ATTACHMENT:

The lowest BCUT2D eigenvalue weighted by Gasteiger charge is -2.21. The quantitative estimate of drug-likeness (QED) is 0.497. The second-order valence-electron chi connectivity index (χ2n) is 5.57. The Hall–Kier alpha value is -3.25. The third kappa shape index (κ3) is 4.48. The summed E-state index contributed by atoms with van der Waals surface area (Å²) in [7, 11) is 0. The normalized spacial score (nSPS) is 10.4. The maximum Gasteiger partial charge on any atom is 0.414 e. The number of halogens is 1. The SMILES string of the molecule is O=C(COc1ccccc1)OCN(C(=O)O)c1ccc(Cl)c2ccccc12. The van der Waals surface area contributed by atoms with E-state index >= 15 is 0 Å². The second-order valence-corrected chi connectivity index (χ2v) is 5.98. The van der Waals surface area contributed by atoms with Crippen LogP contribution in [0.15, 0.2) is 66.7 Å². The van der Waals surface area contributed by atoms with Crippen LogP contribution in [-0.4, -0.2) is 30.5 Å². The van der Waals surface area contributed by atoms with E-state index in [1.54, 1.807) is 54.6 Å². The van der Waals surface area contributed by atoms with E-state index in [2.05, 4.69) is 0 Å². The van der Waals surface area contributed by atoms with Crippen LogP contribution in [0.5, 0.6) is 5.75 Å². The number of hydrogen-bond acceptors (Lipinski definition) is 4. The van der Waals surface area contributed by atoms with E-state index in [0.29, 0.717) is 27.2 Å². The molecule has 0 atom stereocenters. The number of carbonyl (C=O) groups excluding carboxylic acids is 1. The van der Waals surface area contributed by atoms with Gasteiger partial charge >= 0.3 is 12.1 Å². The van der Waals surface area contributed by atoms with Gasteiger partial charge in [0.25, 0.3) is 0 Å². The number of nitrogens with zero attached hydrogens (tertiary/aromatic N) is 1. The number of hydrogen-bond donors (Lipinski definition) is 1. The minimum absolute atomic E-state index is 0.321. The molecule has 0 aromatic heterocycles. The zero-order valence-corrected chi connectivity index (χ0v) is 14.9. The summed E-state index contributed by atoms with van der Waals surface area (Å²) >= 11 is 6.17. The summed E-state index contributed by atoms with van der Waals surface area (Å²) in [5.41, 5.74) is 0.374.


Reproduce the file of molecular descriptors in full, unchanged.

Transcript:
The lowest BCUT2D eigenvalue weighted by Gasteiger charge is -2.21. The quantitative estimate of drug-likeness (QED) is 0.497. The second-order valence-electron chi connectivity index (χ2n) is 5.57. The Hall–Kier alpha value is -3.25. The third kappa shape index (κ3) is 4.48. The summed E-state index contributed by atoms with van der Waals surface area (Å²) in [7, 11) is 0. The normalized spacial score (nSPS) is 10.4. The maximum Gasteiger partial charge on any atom is 0.414 e. The number of halogens is 1. The SMILES string of the molecule is O=C(COc1ccccc1)OCN(C(=O)O)c1ccc(Cl)c2ccccc12. The van der Waals surface area contributed by atoms with E-state index >= 15 is 0 Å². The second-order valence-corrected chi connectivity index (χ2v) is 5.98. The van der Waals surface area contributed by atoms with Crippen LogP contribution in [0.15, 0.2) is 66.7 Å². The van der Waals surface area contributed by atoms with Crippen LogP contribution in [-0.4, -0.2) is 30.5 Å². The van der Waals surface area contributed by atoms with E-state index in [1.54, 1.807) is 54.6 Å². The van der Waals surface area contributed by atoms with E-state index in [2.05, 4.69) is 0 Å². The van der Waals surface area contributed by atoms with Crippen LogP contribution in [0.5, 0.6) is 5.75 Å². The number of hydrogen-bond acceptors (Lipinski definition) is 4. The van der Waals surface area contributed by atoms with E-state index in [0.29, 0.717) is 27.2 Å². The molecule has 0 atom stereocenters. The number of carbonyl (C=O) groups excluding carboxylic acids is 1. The van der Waals surface area contributed by atoms with Gasteiger partial charge >= 0.3 is 12.1 Å². The van der Waals surface area contributed by atoms with Gasteiger partial charge in [0.25, 0.3) is 0 Å². The number of nitrogens with zero attached hydrogens (tertiary/aromatic N) is 1. The number of hydrogen-bond donors (Lipinski definition) is 1. The minimum absolute atomic E-state index is 0.321. The molecule has 0 aromatic heterocycles. The zero-order valence-corrected chi connectivity index (χ0v) is 14.9. The summed E-state index contributed by atoms with van der Waals surface area (Å²) >= 11 is 6.17. The summed E-state index contributed by atoms with van der Waals surface area (Å²) in [5.41, 5.74) is 0.374.